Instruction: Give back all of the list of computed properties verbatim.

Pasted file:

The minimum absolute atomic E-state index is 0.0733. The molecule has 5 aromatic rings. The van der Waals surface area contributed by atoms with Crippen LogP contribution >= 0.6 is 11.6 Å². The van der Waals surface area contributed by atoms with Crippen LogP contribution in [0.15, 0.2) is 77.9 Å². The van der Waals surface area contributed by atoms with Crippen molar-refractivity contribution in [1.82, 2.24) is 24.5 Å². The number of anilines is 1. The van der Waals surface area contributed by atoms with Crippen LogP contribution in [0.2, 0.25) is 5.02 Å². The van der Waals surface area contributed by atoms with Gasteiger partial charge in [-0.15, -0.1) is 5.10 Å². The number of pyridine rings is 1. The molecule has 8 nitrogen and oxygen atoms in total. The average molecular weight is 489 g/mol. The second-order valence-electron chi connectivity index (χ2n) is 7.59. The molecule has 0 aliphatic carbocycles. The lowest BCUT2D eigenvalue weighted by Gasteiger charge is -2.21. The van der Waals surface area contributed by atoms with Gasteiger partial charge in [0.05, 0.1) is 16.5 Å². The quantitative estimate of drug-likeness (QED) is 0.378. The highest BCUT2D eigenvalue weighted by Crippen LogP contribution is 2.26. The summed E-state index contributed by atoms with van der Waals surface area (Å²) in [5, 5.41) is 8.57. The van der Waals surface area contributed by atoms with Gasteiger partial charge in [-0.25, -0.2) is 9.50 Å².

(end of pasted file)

The minimum absolute atomic E-state index is 0.0733. The molecule has 5 aromatic rings. The van der Waals surface area contributed by atoms with Crippen LogP contribution >= 0.6 is 11.6 Å². The van der Waals surface area contributed by atoms with Crippen LogP contribution in [0.15, 0.2) is 77.9 Å². The van der Waals surface area contributed by atoms with Crippen molar-refractivity contribution in [1.82, 2.24) is 24.5 Å². The number of anilines is 1. The van der Waals surface area contributed by atoms with Crippen LogP contribution in [0.2, 0.25) is 5.02 Å². The van der Waals surface area contributed by atoms with Gasteiger partial charge in [-0.15, -0.1) is 5.10 Å². The number of pyridine rings is 1. The molecule has 8 nitrogen and oxygen atoms in total. The average molecular weight is 489 g/mol. The second-order valence-electron chi connectivity index (χ2n) is 7.59. The molecule has 0 aliphatic carbocycles. The lowest BCUT2D eigenvalue weighted by Gasteiger charge is -2.21. The van der Waals surface area contributed by atoms with Gasteiger partial charge in [0.05, 0.1) is 16.5 Å². The quantitative estimate of drug-likeness (QED) is 0.378. The highest BCUT2D eigenvalue weighted by Crippen LogP contribution is 2.26. The summed E-state index contributed by atoms with van der Waals surface area (Å²) in [5, 5.41) is 8.57. The van der Waals surface area contributed by atoms with Gasteiger partial charge in [-0.25, -0.2) is 9.50 Å².